As a new student, having access to people that are familiar and welcoming can greatly ease the transition into the first semester. In my case, these people are veterans, and they are a valuable asset in my stress management. As finals approach and workloads increase, being able to take a break in the “Vet Lounge” and vent my frustrations with like-minded people is a priceless resource.
Any given weekday, especially come lunch time, you can walk up to the Student Success Center and see a few veterans relaxing in the lounge. The first time I walked into the Vet Lounge felt just like the hundredth, accepting and familiar. Large fraternities and sororities will identify with the idea that there is something comforting in the thought that no matter where you go, you can probably find someone you can relate to without even knowing their name. Comfort is something that USC strives to give its veterans so that they can better balance their already-established personal lives with their newly incorporated student life.
Andrea Williams, the assistant director of transfer and special student populations and Army veteran herself, does just that by spending anywhere between “20 to 50 percent” of her day working with veterans.
“They have other things that’s kinda going on outside of school,” Williams said. “So, if they don’t know where to go to get something done, they can come here and we can point them in the right direction.”
You may be surprised at how far that help and gentle nudge in the right direction goes. After six years in the Navy, I decided to move back into civilian life. When I got out, I moved on to a job doing similar work for another four years because it was easy, but it wasn’t what I wanted. It took 10 years of a by-the-book career in nuclear power to beat into my head that I could not just get by doing the same job day in and day out. When I finally got up the courage to change career paths, which is hard to do the older you get, it was help from people like Williams that made it feel right.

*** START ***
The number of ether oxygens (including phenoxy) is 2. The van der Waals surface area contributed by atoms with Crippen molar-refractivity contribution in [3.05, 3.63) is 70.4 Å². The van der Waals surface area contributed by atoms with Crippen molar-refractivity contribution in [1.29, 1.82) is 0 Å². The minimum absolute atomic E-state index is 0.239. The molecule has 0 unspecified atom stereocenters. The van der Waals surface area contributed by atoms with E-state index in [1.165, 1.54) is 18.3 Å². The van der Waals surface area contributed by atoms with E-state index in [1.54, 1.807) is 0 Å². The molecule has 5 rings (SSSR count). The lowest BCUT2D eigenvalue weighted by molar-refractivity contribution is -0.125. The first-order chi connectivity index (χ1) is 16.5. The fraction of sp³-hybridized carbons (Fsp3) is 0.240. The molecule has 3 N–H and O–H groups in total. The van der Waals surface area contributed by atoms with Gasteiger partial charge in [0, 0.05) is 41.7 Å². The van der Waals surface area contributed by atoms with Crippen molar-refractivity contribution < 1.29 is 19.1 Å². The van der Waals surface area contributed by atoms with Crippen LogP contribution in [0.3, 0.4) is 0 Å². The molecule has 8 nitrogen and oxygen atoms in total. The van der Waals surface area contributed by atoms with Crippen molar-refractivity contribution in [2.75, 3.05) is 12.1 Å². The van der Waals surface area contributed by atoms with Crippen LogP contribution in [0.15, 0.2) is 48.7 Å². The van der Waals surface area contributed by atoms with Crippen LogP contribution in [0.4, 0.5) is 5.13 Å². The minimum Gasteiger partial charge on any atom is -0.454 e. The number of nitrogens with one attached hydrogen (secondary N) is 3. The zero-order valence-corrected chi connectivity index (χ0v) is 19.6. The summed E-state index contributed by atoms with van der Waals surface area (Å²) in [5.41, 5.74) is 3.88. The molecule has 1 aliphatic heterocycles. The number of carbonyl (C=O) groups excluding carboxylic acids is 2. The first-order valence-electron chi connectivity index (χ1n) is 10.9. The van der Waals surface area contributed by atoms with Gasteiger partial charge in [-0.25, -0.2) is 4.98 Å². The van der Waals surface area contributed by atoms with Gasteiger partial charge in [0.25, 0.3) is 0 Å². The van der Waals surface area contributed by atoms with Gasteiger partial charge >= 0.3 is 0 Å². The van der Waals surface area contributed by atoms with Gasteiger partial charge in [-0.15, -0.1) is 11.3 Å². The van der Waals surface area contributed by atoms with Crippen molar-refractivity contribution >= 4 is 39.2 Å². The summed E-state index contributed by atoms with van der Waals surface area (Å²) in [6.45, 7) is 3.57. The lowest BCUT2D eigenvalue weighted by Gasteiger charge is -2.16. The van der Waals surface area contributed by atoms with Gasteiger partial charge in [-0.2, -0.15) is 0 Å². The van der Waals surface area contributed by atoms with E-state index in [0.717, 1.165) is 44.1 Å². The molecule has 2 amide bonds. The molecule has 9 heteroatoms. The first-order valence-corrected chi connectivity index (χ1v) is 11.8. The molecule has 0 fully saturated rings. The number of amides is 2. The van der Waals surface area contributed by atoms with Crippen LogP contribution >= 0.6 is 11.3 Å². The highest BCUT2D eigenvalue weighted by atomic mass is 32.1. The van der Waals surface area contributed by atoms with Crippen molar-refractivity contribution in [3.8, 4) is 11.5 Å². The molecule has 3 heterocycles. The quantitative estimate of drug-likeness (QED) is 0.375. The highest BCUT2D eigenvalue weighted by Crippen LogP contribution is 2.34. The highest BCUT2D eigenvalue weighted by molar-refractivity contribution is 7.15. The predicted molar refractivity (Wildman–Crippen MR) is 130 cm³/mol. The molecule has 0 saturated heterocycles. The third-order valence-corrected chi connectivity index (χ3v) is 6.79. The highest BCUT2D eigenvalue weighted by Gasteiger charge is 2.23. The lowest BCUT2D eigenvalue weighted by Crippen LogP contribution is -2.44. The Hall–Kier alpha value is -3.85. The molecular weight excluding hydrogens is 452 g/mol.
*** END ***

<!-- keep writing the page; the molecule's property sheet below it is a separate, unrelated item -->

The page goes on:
As nontraditional students, being older is certainly a barrier that we must mentally overcome in order to start the college process. This was a top concern for Brooks Herring, fourth-year exercise science major and Navy veteran. When he made the decision to apply, however, he had the help of other veterans to push him along.
“My brother had just finished up at Iowa, doing diesel technology — he’s retired Army — and he was all over me about it [college],” Herring said. “I considered myself too old, and it’s way too late.”
But Herring applied anyway, and like many new Gamecocks have this week, he received his acceptance letter in the mail.
“I applied, sent in all my stuff, and they accepted me as a transfer,” Herring said. “They sent me the big 'Yes!' envelope.”
Herring is vice president of the Student Veterans Association, but that's not the only way he wants to support veterans. He is going to college to get the skills he needs to help veterans overcome wounds they suffered in combat so that they can continue to lead their lives with the strength they're accustomed to.
It’s compassion like this and people like Williams and Herring that makes the veteran community so strong. It is one I’m proud to be a part of, and the community at USC is no different.